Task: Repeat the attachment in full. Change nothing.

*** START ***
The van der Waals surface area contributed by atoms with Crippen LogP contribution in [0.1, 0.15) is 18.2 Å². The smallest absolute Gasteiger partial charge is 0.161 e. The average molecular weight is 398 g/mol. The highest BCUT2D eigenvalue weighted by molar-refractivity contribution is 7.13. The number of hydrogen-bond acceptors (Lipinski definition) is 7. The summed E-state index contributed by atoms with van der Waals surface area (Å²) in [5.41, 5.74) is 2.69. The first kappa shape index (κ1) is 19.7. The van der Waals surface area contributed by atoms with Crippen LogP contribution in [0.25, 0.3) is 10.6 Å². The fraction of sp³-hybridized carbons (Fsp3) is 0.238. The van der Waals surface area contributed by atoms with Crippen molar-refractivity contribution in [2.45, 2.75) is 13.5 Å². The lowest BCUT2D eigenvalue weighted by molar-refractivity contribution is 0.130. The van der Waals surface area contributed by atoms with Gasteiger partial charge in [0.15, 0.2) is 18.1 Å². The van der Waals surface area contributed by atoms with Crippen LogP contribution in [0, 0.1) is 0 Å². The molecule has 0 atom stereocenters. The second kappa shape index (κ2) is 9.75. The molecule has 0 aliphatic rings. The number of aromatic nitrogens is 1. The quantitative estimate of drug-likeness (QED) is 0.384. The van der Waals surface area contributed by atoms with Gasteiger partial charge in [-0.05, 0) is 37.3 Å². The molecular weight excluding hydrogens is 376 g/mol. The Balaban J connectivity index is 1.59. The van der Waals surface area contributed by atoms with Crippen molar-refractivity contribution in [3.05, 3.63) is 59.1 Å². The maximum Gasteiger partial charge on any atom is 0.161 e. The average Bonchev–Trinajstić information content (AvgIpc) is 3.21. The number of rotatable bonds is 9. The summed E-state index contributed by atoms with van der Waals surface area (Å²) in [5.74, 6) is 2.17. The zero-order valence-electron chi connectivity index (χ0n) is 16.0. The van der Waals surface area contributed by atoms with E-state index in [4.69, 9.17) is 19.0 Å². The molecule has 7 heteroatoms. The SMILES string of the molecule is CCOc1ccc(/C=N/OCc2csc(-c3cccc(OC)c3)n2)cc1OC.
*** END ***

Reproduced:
The van der Waals surface area contributed by atoms with Crippen LogP contribution in [0.1, 0.15) is 18.2 Å². The smallest absolute Gasteiger partial charge is 0.161 e. The average molecular weight is 398 g/mol. The highest BCUT2D eigenvalue weighted by molar-refractivity contribution is 7.13. The number of hydrogen-bond acceptors (Lipinski definition) is 7. The summed E-state index contributed by atoms with van der Waals surface area (Å²) in [5.41, 5.74) is 2.69. The first kappa shape index (κ1) is 19.7. The van der Waals surface area contributed by atoms with Crippen LogP contribution in [0.25, 0.3) is 10.6 Å². The fraction of sp³-hybridized carbons (Fsp3) is 0.238. The van der Waals surface area contributed by atoms with Crippen molar-refractivity contribution in [2.45, 2.75) is 13.5 Å². The lowest BCUT2D eigenvalue weighted by molar-refractivity contribution is 0.130. The van der Waals surface area contributed by atoms with Gasteiger partial charge in [0.15, 0.2) is 18.1 Å². The van der Waals surface area contributed by atoms with Crippen LogP contribution in [0, 0.1) is 0 Å². The molecule has 0 atom stereocenters. The second kappa shape index (κ2) is 9.75. The molecule has 0 aliphatic rings. The number of aromatic nitrogens is 1. The quantitative estimate of drug-likeness (QED) is 0.384. The van der Waals surface area contributed by atoms with Gasteiger partial charge in [-0.05, 0) is 37.3 Å². The molecular weight excluding hydrogens is 376 g/mol. The Balaban J connectivity index is 1.59. The van der Waals surface area contributed by atoms with Crippen molar-refractivity contribution in [3.05, 3.63) is 59.1 Å². The maximum Gasteiger partial charge on any atom is 0.161 e. The average Bonchev–Trinajstić information content (AvgIpc) is 3.21. The number of rotatable bonds is 9. The summed E-state index contributed by atoms with van der Waals surface area (Å²) in [5.74, 6) is 2.17. The zero-order valence-electron chi connectivity index (χ0n) is 16.0. The van der Waals surface area contributed by atoms with E-state index in [4.69, 9.17) is 19.0 Å². The molecule has 7 heteroatoms. The SMILES string of the molecule is CCOc1ccc(/C=N/OCc2csc(-c3cccc(OC)c3)n2)cc1OC.